Kwappenberg Brought In For Second Go-Round On Planning Commission

Theresa Kwappenberg has returned to the San Bernardino County Planning Commission nearly six years after she departed from that panel.
Kwappenberg was appointed to the post by Third District supervisor Neil Derry in a move that some perceived as pregnant with political implication.
Kwappenberg served as a planning commissioner for more than nine years, beginning in 1997. She was appointed the first time by her one-time political rival, Dennis Hansberer. In 1996, Kwappenberg had run in the primary election for Third District supervisor in a four-person race that included Hansberger, Bill Lemann and Chris Smith. In that June primary, Lemann had soundly outpolled the others, capturing 19,064 votes or 33 percent. Hansberger received 14,880 or 26 percent, only 2,510 more votes, or four percent more than Kwappenberg, who captured 12,370, or 22 percent.  But in the November 1996 run-off between Hansberger and Lemann, Kwappenberg, who had some philosophical differences with Hansberger, endorsed Hansberger despite those differences. Hansberger managed to eke out a 49,136 to 47.823, 50.6 percent to 49.3 percent victory over Lemann.
Hansberger, a Republican, nominated Kwappenberg to the planning commission and her appointment was confirmed by the remainder of the then-board of supervisors. Kwappenberg, a Democrat with an environmentalist bent, proved to be less than absolutely accommodating of developers during her tenure on the planning commission. She routinely pushed for full environmental reports on projects, rendering development projects more expensive for project proponents. Her positions occasionally pushed her commission colleagues to impose conditions on approved projects that likewise increased project costs or reduced their profitability. She occasionally was a lone vote against some projects and on a few rare occasions prevailed on the commission to withhold approval of a project.
In June 2006, Hansberger removed Kwappenberg from the county planning commission, replacing her with William Collazo, a Redlands resident who had worked in the real estate industry.  While Hansberger at that point praised Kwappenberg as someone who was knowledgeable and dedicated to the planning process and passionate about her ideals, he said that he had not “seen eye to eye with the commissioner on every issue. She has been independent and her views deserved to be heard and she was given a voice in the system.” Hansberger said he was removing Kwappenberg in part to free her of a conflict of interest that would allow her to participate in the development of property she owned in Crafton Hills.
At the same time, Hansberger said he was bringing Collazo into the picture because he had “level-headed views on the balance between business and community growth” and that Collazo represented “someone who has a broad view of the needs of our current economic environment.”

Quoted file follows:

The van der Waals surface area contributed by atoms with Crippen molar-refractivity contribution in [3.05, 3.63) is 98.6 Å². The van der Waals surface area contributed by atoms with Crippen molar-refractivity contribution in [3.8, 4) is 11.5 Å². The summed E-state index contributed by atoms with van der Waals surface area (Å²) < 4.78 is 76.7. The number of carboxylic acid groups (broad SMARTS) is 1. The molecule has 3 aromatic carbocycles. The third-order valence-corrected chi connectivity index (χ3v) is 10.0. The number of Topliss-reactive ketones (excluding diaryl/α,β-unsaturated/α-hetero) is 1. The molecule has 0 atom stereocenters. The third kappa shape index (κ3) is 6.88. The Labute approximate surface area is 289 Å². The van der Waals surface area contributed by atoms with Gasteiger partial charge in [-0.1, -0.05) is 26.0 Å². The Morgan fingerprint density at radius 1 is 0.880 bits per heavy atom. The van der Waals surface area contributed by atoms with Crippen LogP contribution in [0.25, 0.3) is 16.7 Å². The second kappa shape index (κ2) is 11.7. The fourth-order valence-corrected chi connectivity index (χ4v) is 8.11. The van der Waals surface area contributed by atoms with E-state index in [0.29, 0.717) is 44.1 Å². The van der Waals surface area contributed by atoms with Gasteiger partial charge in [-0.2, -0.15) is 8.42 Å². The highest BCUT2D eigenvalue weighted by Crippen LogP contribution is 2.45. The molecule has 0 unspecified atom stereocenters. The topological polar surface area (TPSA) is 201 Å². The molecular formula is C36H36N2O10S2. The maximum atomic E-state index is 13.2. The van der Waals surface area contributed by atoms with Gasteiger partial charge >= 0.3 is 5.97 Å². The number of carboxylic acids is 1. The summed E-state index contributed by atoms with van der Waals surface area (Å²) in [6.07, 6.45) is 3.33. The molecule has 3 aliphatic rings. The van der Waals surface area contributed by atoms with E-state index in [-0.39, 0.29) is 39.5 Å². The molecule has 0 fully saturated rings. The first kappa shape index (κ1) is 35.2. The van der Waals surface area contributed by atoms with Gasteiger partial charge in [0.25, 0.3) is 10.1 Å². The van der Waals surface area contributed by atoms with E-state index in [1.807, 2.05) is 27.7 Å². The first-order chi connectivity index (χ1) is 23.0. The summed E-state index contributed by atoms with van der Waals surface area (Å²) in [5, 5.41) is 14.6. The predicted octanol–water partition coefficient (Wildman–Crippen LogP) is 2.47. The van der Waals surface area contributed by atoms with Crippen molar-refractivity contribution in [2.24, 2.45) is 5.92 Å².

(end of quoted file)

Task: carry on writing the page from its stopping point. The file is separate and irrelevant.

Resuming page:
Two years later, Hansberger was defeated for reelection by Derry, another Republican. Now, almost four years later, Derry is being challenged by James Ramos, a Democrat who has been endorsed, and is being advised by, Hansberger.
Thus Kwappenberg is seen as being of some potential assistance to Derry as she can serve as a bridge to some of the Democratic constituency that might otherwise swing behind Ramos. Moreover, Kwappenberg has electoral experience of her own, albeit unsuccessful, in the Third District.  In addition to her 1996 run, she also ran against then-incumbent Third District supervisor Barbara Cram Riordan in 1988 and 1992, polling respectable numbers both times.
In 1988, Cram Riordan, captured  41,220 votes (51.8 percent)  to Kwappenberg’s 38,210 (48.2 percent).  In 1992, Cram Riordan edged her 55,505 (51 percent) to 52,510 (49 percent).
Bill Collazo recently resigned to pursue other endeavors, according to a press release from Derry’s office.
“Planning matters have an enormous impact on the future of our communities and their residents,” Kwappenberg was quoted in the same press release. “I believe in following the rules and documents and consistently applying the law in a fair manner.”
Derry said Kwappenberg is known for being a student of the issues she encounters and for being well prepared. “I have the utmost confidence and faith in her knowledge, experience and ability to serve with integrity,” Derry said. “Her entire life has been devoted to one form of public service or another and her passion for fairness will be a great asset.”

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